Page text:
Understanding crime and violence | Daily News

Understanding crime and violence

STF raid.
STF raid.

We need to understand why people harm others as well as why they break the law. Crime involves rule breaking while violence involves intentional harm-doing using physical means. In the recent past the Ministry of Public Security has launched islandwide operations against organised crime and narcotics. This is highly commendable as every law abiding Sri Lankan has a right to live in safety. As a responsible nation we must analyze what are the core reasons that entice people to commit crimes, knowing that they will be punished under the law. One of the areas often overlooked by the police is the psychological and emotional aspects linked with criminals, especially repeat offenders. If these aspects are given due emphasis the police can engage in better preventive crime fighting and also to some extent identify would be criminals, who are displaying anti-social behaviour which must raise red flags.

Violent offending comprises a diverse range of behaviour from threats, to minor acts of physical intrusion to severely damaging and lethal behaviour. Psychologically, violent offending is mainly understood through the development of a social and social cognitive psychology of aggression.

Violent offending is a type of criminal behaviour: one that varies widely in severity from minor assaults to mass murder and terrorist attacks. Depending on the definition and the jurisdiction, it can include fighting between people, sexual assaults, physical violence with and without weapons causing minor to lethal injuries, certain accidental killings, kidnapping, robberies, damage to property, and other acts that threaten physical harm. The core components that are shared by all aggressive behaviour are that it is understood and intended by the actor to harm or injure, regardless of whether that intent is realized. The criminal understands and is responsible for their actions. Only in some special cases of serial murder (mainly in USA), the criminal (serial killer) was suffering from delusional psychotic conditions and their ‘mind’ was not in control of their ‘physical’ actions. Robbery and rape typically involve predatory violence. Robbers and rapists use violence to force the victim to comply because compliance will allow them to get something they want.

Aggression is most often defined as any behaviour whose intent is to harm another person. The actor deliberately does something to the target knowing that the target would prefer to avoid it. The focus on the actor’s perspective is central to the social psychological study of human behaviour. Children who are violent in school often come from a dysfunctional family. Either the father is an alcoholic or the mother engages in an illicit affair. At times the mother goes to work overseas. Such an isolated child does not have the emotional support to become a teenager and a responsible adult. Bullying and name calling at school can impact children. Readers will recall the shooting towards a prison bus transporting a high profile criminal, who supposedly took to crime because he was bullied at school and his father had abandoned him and his mother. In another case a criminal was shot adjacent to the courts years ago. Surprisingly his mother confessed on TV that her son once wanted to become a priest!! These two incidents prove that a safe, loving, religious home is needed for a child to grow. The influence of ‘bad’ friends is also a colossal influence in a teenager’s life leading to adulthood.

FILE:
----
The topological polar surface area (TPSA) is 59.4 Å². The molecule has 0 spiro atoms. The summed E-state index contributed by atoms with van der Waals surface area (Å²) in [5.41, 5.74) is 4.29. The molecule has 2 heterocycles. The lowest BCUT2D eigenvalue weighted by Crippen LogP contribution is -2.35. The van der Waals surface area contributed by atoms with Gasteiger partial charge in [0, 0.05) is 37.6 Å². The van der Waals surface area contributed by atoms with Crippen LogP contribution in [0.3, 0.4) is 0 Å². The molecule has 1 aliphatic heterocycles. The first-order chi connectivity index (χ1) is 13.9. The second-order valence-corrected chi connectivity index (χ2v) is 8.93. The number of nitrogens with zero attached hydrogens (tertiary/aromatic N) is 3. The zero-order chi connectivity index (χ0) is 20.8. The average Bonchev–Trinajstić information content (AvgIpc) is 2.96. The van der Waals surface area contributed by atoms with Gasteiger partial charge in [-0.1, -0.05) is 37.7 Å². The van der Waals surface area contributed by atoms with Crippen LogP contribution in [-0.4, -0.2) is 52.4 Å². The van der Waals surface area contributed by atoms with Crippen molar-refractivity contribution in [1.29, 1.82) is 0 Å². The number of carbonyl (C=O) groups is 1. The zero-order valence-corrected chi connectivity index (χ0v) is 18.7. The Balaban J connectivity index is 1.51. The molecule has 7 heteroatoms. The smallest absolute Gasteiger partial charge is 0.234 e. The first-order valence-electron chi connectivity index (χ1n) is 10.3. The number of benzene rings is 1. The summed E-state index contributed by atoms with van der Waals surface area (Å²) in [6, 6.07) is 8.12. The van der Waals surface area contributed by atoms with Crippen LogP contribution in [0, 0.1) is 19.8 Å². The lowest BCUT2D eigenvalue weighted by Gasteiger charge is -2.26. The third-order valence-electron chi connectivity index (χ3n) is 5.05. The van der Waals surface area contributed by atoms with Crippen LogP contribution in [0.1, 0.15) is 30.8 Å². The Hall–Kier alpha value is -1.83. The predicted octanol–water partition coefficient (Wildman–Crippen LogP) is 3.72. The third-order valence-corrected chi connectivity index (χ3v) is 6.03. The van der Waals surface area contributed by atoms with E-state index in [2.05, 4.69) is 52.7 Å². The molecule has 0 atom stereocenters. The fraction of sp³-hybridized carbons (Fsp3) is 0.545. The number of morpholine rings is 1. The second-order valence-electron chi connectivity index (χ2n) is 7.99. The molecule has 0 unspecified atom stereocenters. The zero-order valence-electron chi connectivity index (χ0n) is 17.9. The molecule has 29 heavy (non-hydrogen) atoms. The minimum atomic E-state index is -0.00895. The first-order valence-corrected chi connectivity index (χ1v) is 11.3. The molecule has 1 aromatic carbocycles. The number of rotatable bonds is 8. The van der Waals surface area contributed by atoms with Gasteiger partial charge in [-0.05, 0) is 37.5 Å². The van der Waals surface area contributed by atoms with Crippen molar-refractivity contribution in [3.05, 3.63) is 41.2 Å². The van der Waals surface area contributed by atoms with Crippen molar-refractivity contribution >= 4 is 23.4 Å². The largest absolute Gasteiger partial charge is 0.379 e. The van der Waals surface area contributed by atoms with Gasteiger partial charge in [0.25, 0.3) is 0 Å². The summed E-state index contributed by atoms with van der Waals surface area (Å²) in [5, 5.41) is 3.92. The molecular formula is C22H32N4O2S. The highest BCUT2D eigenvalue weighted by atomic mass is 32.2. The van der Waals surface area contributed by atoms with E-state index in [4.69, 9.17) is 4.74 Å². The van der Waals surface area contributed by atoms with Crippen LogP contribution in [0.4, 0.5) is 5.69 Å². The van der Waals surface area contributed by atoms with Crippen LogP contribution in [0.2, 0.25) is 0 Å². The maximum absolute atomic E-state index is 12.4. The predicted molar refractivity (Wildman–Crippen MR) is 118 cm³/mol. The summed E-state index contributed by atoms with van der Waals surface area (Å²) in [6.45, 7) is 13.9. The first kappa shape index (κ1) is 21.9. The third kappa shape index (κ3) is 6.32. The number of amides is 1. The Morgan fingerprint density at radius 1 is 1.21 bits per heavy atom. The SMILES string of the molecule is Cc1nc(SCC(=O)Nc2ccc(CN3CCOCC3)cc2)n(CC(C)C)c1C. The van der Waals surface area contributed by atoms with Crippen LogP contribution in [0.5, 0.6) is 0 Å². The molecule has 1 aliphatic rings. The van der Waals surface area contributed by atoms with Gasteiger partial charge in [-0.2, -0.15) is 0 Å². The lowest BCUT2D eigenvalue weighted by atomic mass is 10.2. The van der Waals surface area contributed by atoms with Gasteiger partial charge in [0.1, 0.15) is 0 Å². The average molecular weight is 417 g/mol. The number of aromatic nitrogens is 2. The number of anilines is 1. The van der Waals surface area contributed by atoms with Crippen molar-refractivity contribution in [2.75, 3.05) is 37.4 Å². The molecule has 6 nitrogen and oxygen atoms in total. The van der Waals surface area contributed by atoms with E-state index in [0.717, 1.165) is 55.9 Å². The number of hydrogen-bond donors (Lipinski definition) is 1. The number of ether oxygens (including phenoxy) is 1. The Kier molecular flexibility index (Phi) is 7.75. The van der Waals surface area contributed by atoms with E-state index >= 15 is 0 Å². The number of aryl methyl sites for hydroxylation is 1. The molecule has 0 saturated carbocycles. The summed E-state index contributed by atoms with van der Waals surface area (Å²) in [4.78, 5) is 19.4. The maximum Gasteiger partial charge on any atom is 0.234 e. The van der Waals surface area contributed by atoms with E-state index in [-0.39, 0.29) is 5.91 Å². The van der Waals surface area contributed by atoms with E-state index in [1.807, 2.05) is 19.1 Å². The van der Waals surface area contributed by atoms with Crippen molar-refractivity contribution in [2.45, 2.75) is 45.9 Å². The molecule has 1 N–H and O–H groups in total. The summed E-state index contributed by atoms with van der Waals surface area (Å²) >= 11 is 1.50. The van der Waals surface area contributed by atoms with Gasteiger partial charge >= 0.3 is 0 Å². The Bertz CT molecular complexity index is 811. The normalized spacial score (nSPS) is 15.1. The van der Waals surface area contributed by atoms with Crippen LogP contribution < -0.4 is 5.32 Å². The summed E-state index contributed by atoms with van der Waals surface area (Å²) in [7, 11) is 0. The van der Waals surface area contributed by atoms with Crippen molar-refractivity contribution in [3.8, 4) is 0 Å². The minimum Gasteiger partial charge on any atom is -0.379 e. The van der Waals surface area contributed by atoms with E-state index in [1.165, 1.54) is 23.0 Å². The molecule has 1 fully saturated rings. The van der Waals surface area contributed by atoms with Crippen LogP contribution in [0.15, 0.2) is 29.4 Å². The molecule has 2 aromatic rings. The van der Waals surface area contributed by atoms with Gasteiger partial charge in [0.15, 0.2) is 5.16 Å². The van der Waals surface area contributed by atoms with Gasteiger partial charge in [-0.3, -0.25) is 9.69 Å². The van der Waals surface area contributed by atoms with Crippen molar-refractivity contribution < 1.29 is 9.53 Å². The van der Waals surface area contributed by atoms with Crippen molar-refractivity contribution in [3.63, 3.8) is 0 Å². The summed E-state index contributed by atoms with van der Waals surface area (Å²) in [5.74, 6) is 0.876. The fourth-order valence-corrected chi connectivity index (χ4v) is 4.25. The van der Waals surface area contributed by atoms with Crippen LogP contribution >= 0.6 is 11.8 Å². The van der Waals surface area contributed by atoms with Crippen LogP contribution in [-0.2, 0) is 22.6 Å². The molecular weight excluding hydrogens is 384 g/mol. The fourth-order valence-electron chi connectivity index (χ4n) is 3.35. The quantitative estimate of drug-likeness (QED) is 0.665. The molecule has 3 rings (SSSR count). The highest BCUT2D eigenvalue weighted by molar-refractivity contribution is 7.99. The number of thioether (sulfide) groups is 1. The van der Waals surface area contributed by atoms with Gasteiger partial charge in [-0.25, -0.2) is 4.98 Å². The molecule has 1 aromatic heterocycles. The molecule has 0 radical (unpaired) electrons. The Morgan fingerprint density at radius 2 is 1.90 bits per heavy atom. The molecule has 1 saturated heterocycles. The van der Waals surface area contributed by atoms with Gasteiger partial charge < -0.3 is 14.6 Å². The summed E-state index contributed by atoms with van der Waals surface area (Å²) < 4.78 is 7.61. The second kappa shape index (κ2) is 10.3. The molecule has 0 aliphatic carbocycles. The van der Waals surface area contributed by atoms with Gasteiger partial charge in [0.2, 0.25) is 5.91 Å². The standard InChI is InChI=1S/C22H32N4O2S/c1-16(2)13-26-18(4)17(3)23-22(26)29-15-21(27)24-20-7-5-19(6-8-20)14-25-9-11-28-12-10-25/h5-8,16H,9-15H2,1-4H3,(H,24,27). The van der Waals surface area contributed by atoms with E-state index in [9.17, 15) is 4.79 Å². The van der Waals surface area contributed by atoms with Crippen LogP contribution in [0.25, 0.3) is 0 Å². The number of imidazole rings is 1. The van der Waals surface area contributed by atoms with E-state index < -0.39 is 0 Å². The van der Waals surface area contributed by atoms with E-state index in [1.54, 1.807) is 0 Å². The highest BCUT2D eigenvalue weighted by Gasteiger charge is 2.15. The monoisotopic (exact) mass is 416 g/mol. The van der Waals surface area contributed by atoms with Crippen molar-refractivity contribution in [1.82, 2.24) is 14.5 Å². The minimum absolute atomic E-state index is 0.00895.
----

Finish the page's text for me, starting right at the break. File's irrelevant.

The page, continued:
Aggression can be a method of getting retribution when one has a grievance, a method of impressing others, a method of getting others to comply, and a form of thrill-seeking. By forcing others to comply, the criminal can get money, sex, and other material rewards and human gratification. From a psychological angle aggressive behaviour has been defined as “any form of behaviour directed toward the goal of harming or injuring another living being who is motivated to avoid such treatment” (Baron & Richardson, 1994). Perceived lack of respect is a common instigator of violent offending. A classic example of teenagers offending can be seen at college big matches. As thousands sit and enjoy cricket, why do a handful get into trouble with the police?. If you breakdown a criminals ‘psyche’ and profile them you will surely find- unstable high self-esteem and narcissism, aggressive self-image, long-term goals supportive of aggression, high self-efficacy for aggressive behaviour, normative acceptance of aggression, positive attitudes toward aggression, moral justification of violence, dehumanization, displacement of responsibility, high trait anger, personality disorders and low self- control.